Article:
Georgia’s research secondment

Georgia Moffatt, now a Quality Improvement Advisor at South London and Maudsley NHS Foundation Trust, tells us about her research secondment and how it affected her skills and clinical work.

I have been a Mental Health Nurse since 2010, starting in a Perinatal Mother and Baby unit, then across a number of complex care wards, a Community Team, and then as a manager in an Assessment and Liaison Team.

During this time, I got involved in Quality Improvement (QI) projects and I was intrigued to understand the differences and similarities between QI and research.

When the research secondment was advertised, I looked through the catalogue of projects and identified one that would be both of interest to me and where the skills learnt could be transferred to my clinical role as I was seeing clients with such wide-ranging diagnoses, both physical and mental health related. I also felt the skills I would learn could be used to progress some of the QI projects further and develop improvement work.

My research secondment focused on how online CBT helped to reduce pain, fatigue and incontinence in people with inflammatory bowel disease, such as IBD, Crohns and ulcerative colitis. I was based with the Health Psychology team working with Professor Rona Moss-Morris and Professor Christine Norton.

Developing my skills

It was a daunting experience walking into an environment where I felt I had very little knowledge or skills needed; however, the team were very supportive. They understood that I was not a researcher by background but wanted to learn and develop my skills and gain an understanding of the different steps taken when carrying out a research study.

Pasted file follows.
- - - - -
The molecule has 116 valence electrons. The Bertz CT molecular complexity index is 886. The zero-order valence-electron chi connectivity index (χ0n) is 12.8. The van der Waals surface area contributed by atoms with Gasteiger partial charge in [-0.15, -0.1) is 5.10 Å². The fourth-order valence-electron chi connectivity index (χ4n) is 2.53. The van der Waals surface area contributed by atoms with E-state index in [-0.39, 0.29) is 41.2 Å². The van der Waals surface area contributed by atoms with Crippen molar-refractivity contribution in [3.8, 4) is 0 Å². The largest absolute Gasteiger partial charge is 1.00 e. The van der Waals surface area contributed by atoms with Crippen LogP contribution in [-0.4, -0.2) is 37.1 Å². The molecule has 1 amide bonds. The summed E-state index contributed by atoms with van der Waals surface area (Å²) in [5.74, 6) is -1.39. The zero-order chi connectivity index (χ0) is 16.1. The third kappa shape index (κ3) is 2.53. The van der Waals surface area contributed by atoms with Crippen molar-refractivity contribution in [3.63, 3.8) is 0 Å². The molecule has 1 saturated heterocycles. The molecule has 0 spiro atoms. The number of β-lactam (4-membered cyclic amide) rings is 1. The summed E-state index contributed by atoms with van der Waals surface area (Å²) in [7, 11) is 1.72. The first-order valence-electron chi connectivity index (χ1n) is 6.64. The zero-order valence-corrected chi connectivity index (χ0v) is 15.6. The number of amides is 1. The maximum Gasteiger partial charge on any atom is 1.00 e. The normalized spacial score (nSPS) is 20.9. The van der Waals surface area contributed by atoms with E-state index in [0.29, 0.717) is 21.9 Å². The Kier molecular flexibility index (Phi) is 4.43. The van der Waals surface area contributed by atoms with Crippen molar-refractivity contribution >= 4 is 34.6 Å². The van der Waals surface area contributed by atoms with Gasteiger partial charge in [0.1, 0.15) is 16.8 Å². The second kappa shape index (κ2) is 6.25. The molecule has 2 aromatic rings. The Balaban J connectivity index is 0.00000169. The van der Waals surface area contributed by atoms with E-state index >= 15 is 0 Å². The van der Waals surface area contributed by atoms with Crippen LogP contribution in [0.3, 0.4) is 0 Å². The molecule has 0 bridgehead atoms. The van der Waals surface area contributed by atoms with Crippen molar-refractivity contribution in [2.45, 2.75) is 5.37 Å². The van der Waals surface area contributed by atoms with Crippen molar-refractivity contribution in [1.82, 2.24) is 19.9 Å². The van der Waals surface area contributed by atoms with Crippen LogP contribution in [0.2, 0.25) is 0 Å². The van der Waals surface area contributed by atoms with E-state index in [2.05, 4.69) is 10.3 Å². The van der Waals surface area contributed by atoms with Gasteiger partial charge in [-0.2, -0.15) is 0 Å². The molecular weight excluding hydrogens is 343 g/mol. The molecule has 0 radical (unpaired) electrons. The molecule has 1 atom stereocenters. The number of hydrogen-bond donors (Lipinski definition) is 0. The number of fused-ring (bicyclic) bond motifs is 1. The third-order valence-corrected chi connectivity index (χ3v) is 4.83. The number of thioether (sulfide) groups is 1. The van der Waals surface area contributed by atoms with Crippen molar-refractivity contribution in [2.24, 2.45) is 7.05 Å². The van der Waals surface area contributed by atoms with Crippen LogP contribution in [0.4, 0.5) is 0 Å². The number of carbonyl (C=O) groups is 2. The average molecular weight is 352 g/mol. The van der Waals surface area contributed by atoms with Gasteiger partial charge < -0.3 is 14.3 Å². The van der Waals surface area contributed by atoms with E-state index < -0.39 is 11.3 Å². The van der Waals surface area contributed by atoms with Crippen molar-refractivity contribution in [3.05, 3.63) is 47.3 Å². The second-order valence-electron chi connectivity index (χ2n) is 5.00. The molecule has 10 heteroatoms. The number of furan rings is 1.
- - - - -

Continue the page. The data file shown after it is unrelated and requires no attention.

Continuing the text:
I used my clinical skills and got involved in some preparation and facilitation work such as the initial phone call to participants that were involved in the pilot study. This was to go through their ‘vicious cycle’ in more detail to ensure they understood how each part of the cycle linked together in order to get the most from the online programme.

This helped develop my clinical skills, such as my understanding of CBT and I also gained an in-depth knowledge of IBD. I was given the opportunity to take part in transcript analysis, write standards of procedures and crisis management plans and was able to attend PPI (patient and public involvement) conferences and forums along with project team meetings.

Since finishing my research secondment, I have moved into the Quality Improvement team; I feel the skills I learnt are being used in such a positive way as I can identify the difference between research and QI, understand when focus groups would be useful and the difference between types of data collections. It’s also helped me understand how data can be presented and analysed and this part is really useful in improvement science.

In terms of my future career goals, I’d like to continue in quality improvement and gain further knowledge and expertise in this area. I am always looking for new opportunities to develop my skills or learn new ones and I feel the field I am in now offers that.

I would definitely encourage other nurses to apply for the research secondment, it provided a good understanding of the way we approach and talk about evidence-based practice.

Tags: Training & capacity development - Staff News -

By NIHR Maudsley BRC at 30 Mar 2020, 15:07 PM

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